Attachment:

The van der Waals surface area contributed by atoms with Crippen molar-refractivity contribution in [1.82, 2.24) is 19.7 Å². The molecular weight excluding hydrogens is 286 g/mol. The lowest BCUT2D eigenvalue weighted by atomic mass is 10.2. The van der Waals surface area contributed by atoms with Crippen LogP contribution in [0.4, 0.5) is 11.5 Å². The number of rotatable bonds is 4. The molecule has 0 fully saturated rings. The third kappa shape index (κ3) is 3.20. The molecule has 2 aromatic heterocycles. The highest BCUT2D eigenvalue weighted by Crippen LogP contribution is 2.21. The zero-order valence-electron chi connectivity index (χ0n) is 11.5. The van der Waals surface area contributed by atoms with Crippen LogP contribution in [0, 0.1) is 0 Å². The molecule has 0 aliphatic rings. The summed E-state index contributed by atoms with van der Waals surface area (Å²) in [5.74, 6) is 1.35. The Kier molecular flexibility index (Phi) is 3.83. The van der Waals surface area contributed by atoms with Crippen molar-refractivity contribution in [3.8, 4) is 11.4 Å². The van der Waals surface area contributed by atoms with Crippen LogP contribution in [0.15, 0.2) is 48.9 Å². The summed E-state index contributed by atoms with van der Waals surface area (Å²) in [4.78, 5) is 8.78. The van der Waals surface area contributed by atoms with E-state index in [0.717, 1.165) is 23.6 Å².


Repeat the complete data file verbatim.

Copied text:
The van der Waals surface area contributed by atoms with Crippen molar-refractivity contribution in [1.82, 2.24) is 19.7 Å². The molecular weight excluding hydrogens is 286 g/mol. The lowest BCUT2D eigenvalue weighted by atomic mass is 10.2. The van der Waals surface area contributed by atoms with Crippen LogP contribution in [0.4, 0.5) is 11.5 Å². The number of rotatable bonds is 4. The molecule has 0 fully saturated rings. The third kappa shape index (κ3) is 3.20. The molecule has 2 aromatic heterocycles. The highest BCUT2D eigenvalue weighted by Crippen LogP contribution is 2.21. The zero-order valence-electron chi connectivity index (χ0n) is 11.5. The van der Waals surface area contributed by atoms with Crippen LogP contribution in [0, 0.1) is 0 Å². The molecule has 0 aliphatic rings. The summed E-state index contributed by atoms with van der Waals surface area (Å²) in [5.74, 6) is 1.35. The Kier molecular flexibility index (Phi) is 3.83. The van der Waals surface area contributed by atoms with Crippen molar-refractivity contribution in [3.8, 4) is 11.4 Å². The van der Waals surface area contributed by atoms with Crippen LogP contribution in [0.15, 0.2) is 48.9 Å². The summed E-state index contributed by atoms with van der Waals surface area (Å²) in [4.78, 5) is 8.78. The van der Waals surface area contributed by atoms with E-state index in [0.717, 1.165) is 23.6 Å².